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Tumor Lysis Syndrome

A common metabolic complication of chemotherapy for rapidly growing tumors. It is characterized by the presence of excessive cellular waste products and electrolytes, including uric acid, phosphate, and potassium, and by reduced serum calcium levels

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Asparaginase (Elspar) Mechanism of Action

G1 (first gap phase or postmitotic phase- enzymes necessary for DNA synthesis are produced): Antineoplastic Enzymes
It is an enzyme that catalyzes the conversion of the amino acid asparagine to aspartic acid and ammonia
Leukemic cells are then unable to synthesize the asparagine required for the synthesis of DNA and proteins needed for cell survival

36

Cytarabine (ara-C, Cytosar) Mechanism of Action

S (DNA synthesis phase- DNA synthesis takes place, from DNA strand separation to replication of each strand to create duplicate DNA molecules): Antimetabolites- pyrimidine analogs
A synthetic analogue of cytosine
Incorporate themselves into the metabolic pathway for the synthesis of DNA and RNA and thereby interrupting the synthesis of both of these nucleic acids

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Etoposide (VP-16, generic) Mechanism of Action

G2 (second gap phase or premitotic phase- RNA and sepcialized proteins are made): Epipodophyllotoxin derivatives
Exert cytotoxic effects by inhibiting the enzyme topoisomerase II, which causes breaks in DNA strands
Work during the late S phase and the G2 phase of the cell cycle

38

Methotrexate Mechanism of Action

S (DNA synthesis phase- DNA synthesis takes place, from DNA strand separation to replication of each strand to create duplicate DNA molecules): Antimetabolites- folate analogs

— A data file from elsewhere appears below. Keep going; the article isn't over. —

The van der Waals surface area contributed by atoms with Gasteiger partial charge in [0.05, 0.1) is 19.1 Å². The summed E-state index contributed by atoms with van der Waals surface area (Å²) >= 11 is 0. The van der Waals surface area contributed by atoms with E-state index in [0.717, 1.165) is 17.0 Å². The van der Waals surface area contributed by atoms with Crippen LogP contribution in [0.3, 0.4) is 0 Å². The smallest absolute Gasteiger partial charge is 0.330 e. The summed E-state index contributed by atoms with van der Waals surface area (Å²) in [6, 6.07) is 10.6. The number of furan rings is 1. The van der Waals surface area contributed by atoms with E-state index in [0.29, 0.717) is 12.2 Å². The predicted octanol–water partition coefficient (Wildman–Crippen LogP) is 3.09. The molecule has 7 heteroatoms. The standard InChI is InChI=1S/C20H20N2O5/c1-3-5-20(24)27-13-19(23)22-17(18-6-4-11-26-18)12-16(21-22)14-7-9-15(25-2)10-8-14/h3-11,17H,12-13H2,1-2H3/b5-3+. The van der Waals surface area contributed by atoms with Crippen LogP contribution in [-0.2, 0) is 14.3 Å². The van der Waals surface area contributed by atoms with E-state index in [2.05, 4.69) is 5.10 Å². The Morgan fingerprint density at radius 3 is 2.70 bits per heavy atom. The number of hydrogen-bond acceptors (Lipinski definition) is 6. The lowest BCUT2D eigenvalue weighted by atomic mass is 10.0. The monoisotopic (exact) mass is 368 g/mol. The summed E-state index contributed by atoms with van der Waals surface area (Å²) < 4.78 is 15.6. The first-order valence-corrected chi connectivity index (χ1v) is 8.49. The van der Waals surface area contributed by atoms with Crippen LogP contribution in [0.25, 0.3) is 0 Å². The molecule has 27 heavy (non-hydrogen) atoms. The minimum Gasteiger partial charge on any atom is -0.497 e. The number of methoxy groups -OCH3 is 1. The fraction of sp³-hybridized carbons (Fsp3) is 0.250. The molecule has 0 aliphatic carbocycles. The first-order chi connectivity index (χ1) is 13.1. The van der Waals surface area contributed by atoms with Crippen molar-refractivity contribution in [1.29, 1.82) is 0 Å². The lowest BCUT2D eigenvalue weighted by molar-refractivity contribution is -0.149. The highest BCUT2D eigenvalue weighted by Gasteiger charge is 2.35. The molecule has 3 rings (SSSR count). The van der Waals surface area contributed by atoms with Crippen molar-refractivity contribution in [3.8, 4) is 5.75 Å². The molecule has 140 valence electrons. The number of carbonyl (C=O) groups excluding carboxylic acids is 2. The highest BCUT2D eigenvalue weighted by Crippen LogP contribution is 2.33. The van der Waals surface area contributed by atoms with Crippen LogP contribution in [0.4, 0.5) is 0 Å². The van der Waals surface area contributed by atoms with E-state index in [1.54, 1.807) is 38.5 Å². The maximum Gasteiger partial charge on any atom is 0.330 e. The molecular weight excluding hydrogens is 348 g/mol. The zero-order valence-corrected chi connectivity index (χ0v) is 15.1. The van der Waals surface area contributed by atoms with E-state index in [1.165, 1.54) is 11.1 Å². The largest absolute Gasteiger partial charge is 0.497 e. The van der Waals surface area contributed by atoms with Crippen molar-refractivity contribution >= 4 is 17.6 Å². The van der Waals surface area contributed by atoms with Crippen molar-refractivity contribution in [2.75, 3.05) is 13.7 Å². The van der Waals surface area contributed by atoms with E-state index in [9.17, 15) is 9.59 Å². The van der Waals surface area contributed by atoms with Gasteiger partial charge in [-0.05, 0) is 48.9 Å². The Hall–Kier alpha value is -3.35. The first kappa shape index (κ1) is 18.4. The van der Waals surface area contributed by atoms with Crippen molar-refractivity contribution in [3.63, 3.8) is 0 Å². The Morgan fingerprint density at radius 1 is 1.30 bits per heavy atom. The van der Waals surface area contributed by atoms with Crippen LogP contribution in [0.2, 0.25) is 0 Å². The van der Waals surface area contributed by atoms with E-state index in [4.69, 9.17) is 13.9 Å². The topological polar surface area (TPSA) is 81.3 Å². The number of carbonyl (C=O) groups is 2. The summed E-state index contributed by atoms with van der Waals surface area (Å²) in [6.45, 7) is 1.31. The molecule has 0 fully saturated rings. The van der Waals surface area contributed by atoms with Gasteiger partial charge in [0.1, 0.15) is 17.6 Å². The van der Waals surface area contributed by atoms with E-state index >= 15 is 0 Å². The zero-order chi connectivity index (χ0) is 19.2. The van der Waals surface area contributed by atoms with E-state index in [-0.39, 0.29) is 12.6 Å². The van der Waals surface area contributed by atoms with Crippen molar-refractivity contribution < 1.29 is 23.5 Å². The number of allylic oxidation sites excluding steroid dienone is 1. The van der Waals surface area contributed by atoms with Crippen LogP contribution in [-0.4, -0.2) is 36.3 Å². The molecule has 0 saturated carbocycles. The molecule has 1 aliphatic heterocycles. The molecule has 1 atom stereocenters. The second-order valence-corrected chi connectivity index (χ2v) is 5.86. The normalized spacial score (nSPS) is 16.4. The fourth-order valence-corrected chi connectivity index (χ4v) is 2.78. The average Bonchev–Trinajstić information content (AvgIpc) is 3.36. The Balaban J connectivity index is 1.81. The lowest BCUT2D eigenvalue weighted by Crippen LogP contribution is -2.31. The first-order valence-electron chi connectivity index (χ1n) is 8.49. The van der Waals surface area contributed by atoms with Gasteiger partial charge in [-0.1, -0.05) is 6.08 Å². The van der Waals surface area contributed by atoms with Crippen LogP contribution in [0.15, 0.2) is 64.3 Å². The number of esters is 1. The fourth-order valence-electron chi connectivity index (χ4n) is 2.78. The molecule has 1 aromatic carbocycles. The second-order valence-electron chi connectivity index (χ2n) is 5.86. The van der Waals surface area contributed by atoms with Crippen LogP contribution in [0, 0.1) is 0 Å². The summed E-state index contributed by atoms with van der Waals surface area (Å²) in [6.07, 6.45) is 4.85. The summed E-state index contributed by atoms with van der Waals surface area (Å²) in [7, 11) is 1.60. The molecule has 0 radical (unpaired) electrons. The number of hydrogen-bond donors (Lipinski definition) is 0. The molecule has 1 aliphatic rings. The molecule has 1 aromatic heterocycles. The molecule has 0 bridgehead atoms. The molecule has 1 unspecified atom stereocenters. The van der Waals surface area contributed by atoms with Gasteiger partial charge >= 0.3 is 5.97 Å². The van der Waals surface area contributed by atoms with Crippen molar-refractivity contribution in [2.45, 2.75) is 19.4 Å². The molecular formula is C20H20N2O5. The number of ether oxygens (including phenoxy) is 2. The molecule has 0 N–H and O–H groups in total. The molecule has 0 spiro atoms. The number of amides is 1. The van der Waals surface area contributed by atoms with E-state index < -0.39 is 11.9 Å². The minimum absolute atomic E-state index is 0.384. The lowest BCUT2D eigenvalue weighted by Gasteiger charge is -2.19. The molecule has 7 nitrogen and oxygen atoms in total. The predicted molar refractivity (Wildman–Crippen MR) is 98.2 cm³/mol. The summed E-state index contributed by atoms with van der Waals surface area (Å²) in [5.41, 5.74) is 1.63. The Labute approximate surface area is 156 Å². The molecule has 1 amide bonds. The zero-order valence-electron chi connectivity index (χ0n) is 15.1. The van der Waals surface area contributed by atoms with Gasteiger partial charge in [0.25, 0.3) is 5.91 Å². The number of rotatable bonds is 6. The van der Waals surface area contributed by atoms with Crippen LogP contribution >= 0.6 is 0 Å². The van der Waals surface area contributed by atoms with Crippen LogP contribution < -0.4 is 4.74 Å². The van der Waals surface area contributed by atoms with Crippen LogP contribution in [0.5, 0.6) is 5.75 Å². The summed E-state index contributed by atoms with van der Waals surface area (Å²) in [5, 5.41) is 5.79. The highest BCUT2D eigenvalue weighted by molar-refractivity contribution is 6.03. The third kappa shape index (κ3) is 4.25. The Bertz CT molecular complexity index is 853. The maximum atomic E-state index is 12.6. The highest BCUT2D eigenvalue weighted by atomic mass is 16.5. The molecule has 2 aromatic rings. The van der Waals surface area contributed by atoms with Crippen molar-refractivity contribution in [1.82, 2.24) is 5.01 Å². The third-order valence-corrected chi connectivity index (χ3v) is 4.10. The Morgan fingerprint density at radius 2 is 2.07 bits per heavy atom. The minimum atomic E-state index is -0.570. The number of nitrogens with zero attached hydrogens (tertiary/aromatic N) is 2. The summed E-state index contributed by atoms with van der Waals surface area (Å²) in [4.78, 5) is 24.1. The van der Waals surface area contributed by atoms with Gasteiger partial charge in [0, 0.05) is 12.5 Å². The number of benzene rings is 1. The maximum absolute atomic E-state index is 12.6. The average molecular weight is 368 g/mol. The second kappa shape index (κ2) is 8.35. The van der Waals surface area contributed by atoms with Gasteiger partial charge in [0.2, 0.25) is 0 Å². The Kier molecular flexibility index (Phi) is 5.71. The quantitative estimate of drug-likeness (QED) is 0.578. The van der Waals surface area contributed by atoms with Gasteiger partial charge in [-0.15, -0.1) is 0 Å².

Inhibits the action of dihydrofolate reductase, an enzyme responsible for converting folic acid to its active form, folate, which is needed for the synthesis of DNA
Results in DNA that is not produced and the cell dies
Immunosuppressive activity- can inhibit lymphocyte multiplication

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Paclitaxel (Taxol) Mechanism of Action

M (mitosis phase- divided into four subphases: prophase, metaphase, anaphase, and telophase; cel divides (reproduces) into two daughter cells): Taxanes
Act in the late G2 phase and M phase of the cell cycle
Work by causing the formation of nonfunctional microtubules, which halts mitosis during metaphase

40

Vincristine Mechanism of Action

M (mitosis phase- divided into four subphases: prophase, metaphase, anaphase, and telophase; cel divides (reproduces) into two daughter cells): Vinca Alkaloids
Bind to the protein tubulin during the metaphase of mitosis (M phase)
Prevents the assembly of key structures called microtubules
Results in the dissolution of other important structures known as mitotic spindles
Cells cannot reproduce properly
Results in inhibition of cell division and cell death